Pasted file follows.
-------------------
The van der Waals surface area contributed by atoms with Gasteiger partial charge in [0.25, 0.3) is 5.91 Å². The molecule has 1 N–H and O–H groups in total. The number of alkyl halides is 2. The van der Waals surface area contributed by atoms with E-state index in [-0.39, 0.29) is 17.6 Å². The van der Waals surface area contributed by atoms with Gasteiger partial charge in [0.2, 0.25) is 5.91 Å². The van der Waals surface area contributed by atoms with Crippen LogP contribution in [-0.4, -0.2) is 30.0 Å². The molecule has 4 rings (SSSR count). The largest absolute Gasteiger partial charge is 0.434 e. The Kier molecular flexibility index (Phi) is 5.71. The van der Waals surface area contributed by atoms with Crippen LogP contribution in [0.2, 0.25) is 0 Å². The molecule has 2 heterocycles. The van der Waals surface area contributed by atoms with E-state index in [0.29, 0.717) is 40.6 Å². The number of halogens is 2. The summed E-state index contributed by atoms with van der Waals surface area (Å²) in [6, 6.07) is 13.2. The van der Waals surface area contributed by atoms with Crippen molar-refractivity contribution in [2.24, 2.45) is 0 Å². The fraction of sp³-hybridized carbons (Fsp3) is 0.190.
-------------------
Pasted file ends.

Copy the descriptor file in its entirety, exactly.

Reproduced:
The van der Waals surface area contributed by atoms with Gasteiger partial charge in [0.25, 0.3) is 5.91 Å². The molecule has 1 N–H and O–H groups in total. The number of alkyl halides is 2. The van der Waals surface area contributed by atoms with E-state index in [-0.39, 0.29) is 17.6 Å². The van der Waals surface area contributed by atoms with Gasteiger partial charge in [0.2, 0.25) is 5.91 Å². The van der Waals surface area contributed by atoms with Crippen LogP contribution in [-0.4, -0.2) is 30.0 Å². The molecule has 4 rings (SSSR count). The largest absolute Gasteiger partial charge is 0.434 e. The Kier molecular flexibility index (Phi) is 5.71. The van der Waals surface area contributed by atoms with Crippen LogP contribution in [0.2, 0.25) is 0 Å². The molecule has 2 heterocycles. The van der Waals surface area contributed by atoms with E-state index in [0.29, 0.717) is 40.6 Å². The number of halogens is 2. The summed E-state index contributed by atoms with van der Waals surface area (Å²) in [6, 6.07) is 13.2. The van der Waals surface area contributed by atoms with Crippen molar-refractivity contribution in [2.24, 2.45) is 0 Å². The fraction of sp³-hybridized carbons (Fsp3) is 0.190.